Hello ! I am a video game student @ILOI & I am very thankful, your speech is very motivating .
Except the dude clearly doesn't know much of anything about the 3D game pipeline. Yeah, if you're very skilled, a high poly sculpt could, certainly. But then there's retopology, UV mapping, texture baking, rigging, animating, other means of optimization once imported into the engine. Granted it wouldn't take anywhere near the production time of a AAA character (Which the High-poly sculpt took maybe 10-15 hours altogether, but the finished character took ~94 hours). And granted pokemon models aren't nearly as complex as that, but I think at least a 1-3 hours from start to finish to be a fair average expectancy of artists who know the work flow well enough. I just hate how people are so critical of artists when they clearly don't understand what goes into it.
Dreadnought is one of those rare games that has its own iconic look. It’s an online shooter where giant slow spaceships destroy each other. The project has amazing style developed by Mathias Wiese and an incredible technology provided by Unreal Engine 4, but the real success of this online title is the result of the close collaboration between Yager, 6 Foot & Grey Box.
Having moved away from the dark and gritty Spec Ops: The Line the company decided to return to its roots and create an incredibly detailed online experience. Although it may seem similar to World of Tanks or World of Warships, this game has it’s own style and very unusual flow. We’ve met with executive creative director Tony Medrano (6 Foot) and game director Peter Holzapfel (Yager) and discussed Dreadnought, its technology and Art.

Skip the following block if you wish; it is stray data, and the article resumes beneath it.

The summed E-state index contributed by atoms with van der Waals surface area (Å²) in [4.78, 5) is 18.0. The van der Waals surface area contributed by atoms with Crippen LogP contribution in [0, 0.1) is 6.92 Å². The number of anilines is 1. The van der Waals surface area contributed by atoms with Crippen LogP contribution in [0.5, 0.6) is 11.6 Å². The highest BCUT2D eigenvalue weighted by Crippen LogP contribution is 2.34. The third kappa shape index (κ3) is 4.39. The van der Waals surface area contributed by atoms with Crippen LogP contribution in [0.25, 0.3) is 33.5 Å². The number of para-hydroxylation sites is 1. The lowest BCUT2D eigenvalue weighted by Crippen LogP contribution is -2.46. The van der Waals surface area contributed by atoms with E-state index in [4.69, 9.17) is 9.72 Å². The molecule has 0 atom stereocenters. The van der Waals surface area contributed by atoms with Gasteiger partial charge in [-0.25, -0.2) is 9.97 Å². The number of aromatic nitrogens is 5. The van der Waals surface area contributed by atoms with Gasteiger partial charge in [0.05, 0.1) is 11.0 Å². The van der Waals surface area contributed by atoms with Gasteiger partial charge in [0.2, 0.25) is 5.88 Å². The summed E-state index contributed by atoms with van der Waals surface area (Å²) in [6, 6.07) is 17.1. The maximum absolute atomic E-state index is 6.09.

The Style of Dreadnaught
Peter Holzapfel: I guess you could say that our art director Mathias Wiese is the one who was the main person behind the style of Dreadnought. He actually grew up in Eastern Germany and back then he liked drawing. He really liked “Airwolf” TV-show and he was drawing helicopters all the time. His teacher saw that and forbidden him to do that because those helicopters looked like Soviet military tech. Mathias switched to spaceships and his passion for incredible space vehicles began.
His ships still have a lot of influences from Russian old military tech, contemporary tech and even Apple designs. But it’s not like the game is a led by an artist. It’s a collaborative effort. We don’t get ahead of each other. If Mathias would always have his way, this game would never run. The production, art and tech are always working together and that’s one of the biggest strength of Yager. There’s no denying that Mathias is the real driver for the team. He’s always pushing others and strives to achieve perfection. You can really tell that he was drawing those spaceships from when he was a little kid.
Getting Back To The Roots
Tony Medrano: Studio’s first game was Yager. It was a combat flight simulator video game, so there’s a lot of flying in the company’s DNA. The studio later moved a little bit away from this and tried to do something different, but they always wanted to come back to this genre. The team has been cooking this idea for a really very long time. They really wanted to do something different and go back science fiction.